A home for Mr Naipaul

A home for Mr Naipaul
Photo Credit: Outlook Traveller

On the life of the Nobel laureate, Sir V.S. Naipaul, and the influence of Trinidad, England and India on his writing.

Vivek Menezes
August 26 , 2015
03 Min Read

I am the sum of my books,” said Sir V.S. Naipaul, in the 2001 Nobel lecture, “everything of value about me is in my books.” Yet, the famously irascible author had received news of his Prize in Literature by acknowledging “great tribute” to only “England, my home, and India, the home of my histories”. Despite being honoured specifically for “works that compel us to see the presence of suppressed history” he had conspicuously suppressed Trinidad from his own history, neglected to mention the island of his birth and early upbringing, the setting for five sparkling early novels, and subject of many essays written across six decades.

Trinis, as the island’s famously relaxed natives call themselves, weren’t particularly perturbed; they expect it from Naipaul after so many years of carefully calibrated scorn. He’d made his feelings known almost as soon as he’d managed to get away from home. By the time the young writer had pronounced Trinidad “a simple colonial philistine society”, in a 1958 essay included in The Overcrowded Barracoon, it was clear that he was made for bigger challenges. “The only way out” he declared, to despatch the “barrenness” that had beset him, was to head immediately into the larger, unknown, unexplored world.

He was only 26 when he wrote that, but three increasingly mature books into the game, and Naipaul was already making for roads which led everywhere but home. Like the narrator of the beautifully observed miniature universe of Miguel Street, the instinctive young writer trusted the half-perceived portents around him, and walked purposefully towards the unknown, “not looking back, looking only at my shadow before me, a dancing dwarf on the tarmac”.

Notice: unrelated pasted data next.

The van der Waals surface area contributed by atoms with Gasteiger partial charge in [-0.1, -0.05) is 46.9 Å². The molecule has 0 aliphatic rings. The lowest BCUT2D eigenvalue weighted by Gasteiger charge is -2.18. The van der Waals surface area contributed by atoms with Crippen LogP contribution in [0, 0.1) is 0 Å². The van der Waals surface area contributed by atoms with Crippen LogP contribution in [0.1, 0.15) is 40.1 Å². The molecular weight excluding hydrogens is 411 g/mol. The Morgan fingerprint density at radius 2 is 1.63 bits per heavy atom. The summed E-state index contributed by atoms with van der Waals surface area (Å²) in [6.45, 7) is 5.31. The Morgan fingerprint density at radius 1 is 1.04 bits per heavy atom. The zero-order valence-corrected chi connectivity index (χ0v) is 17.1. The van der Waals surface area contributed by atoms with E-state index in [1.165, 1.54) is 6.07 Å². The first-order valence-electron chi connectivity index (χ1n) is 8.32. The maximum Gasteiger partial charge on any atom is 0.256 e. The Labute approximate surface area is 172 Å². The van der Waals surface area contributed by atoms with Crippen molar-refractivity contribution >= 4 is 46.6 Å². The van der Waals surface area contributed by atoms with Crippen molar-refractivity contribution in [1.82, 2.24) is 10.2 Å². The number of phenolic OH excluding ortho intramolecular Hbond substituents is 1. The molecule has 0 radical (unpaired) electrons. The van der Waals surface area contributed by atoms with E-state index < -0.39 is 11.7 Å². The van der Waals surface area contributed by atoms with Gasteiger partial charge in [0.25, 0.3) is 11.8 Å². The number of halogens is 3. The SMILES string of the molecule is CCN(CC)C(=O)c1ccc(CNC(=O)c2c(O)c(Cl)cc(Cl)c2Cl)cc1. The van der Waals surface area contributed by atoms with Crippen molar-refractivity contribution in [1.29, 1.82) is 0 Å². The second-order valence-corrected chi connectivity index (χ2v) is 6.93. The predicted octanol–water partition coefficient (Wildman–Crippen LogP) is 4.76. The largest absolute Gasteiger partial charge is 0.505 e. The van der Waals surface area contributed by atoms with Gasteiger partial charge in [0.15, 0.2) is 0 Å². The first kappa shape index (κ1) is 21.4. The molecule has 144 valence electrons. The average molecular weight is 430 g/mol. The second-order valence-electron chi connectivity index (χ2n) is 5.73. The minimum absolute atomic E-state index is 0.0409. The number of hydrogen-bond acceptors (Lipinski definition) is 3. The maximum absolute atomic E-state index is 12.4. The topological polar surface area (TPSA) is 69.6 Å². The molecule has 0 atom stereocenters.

At the time, it was probably a necessary break; the confining home society abandoned to bring distant horizons within reach. Trinidad is just a squarish little blob of land the size of Goa, marooned in the mouth of the giant Orinoco river, populated by well under a half million people in those years, comprising a somnolent, unabashedly pleasure-seeking society. It’s a place where ‘liming’ (or purposeless, companiable idling) is still a national pastime, where half the population spends half its annual income and most of the year preparing for the spectacular Carnival blow-out that shuts down the entire country for a week.

Trinidad has spectacular beaches fringed with jungle, mud volcanoes and a bubbling lake of pitch, rice-growing marshlands at one limit and wide sugarcane fields in the interior. And it has always been a regional cultural powerhouse— original home of calypso, the steel band, limbo and Indo-Caribbean chutney music, breeding ground for great cricketers, Olympic sprinters and international footballers, motherland of delicious Creole culinary syntheses—but it has never been home to the kind of culture that compels ambitious colonials far from the metropolis. Naipaul was never wholly of Trinidad, merely from there, he did need England and, eventually, India, to properly work out where he needed to go and how to get there.

As he admitted in the Nobel lecture, the breakthrough came with the searing The Mimic Men, a masterful, completely assured, fully developed, portrait of the island culture he had inherited. “In just ten years,” Naipaul said at that Stockholm podium, “my birthplace had altered or developed in my writing: from the comedy of street life to a study of a kind of widespread schizophrenia. What was simple had become complicated.” And with that great novel, he outgrew Trinidad as personal centre of gravity, and headed off to travel the areas of darkness in the world, to steadily pile together the insightful non-fiction that eventually gained million-dollar recognition and the Nobel Prize.

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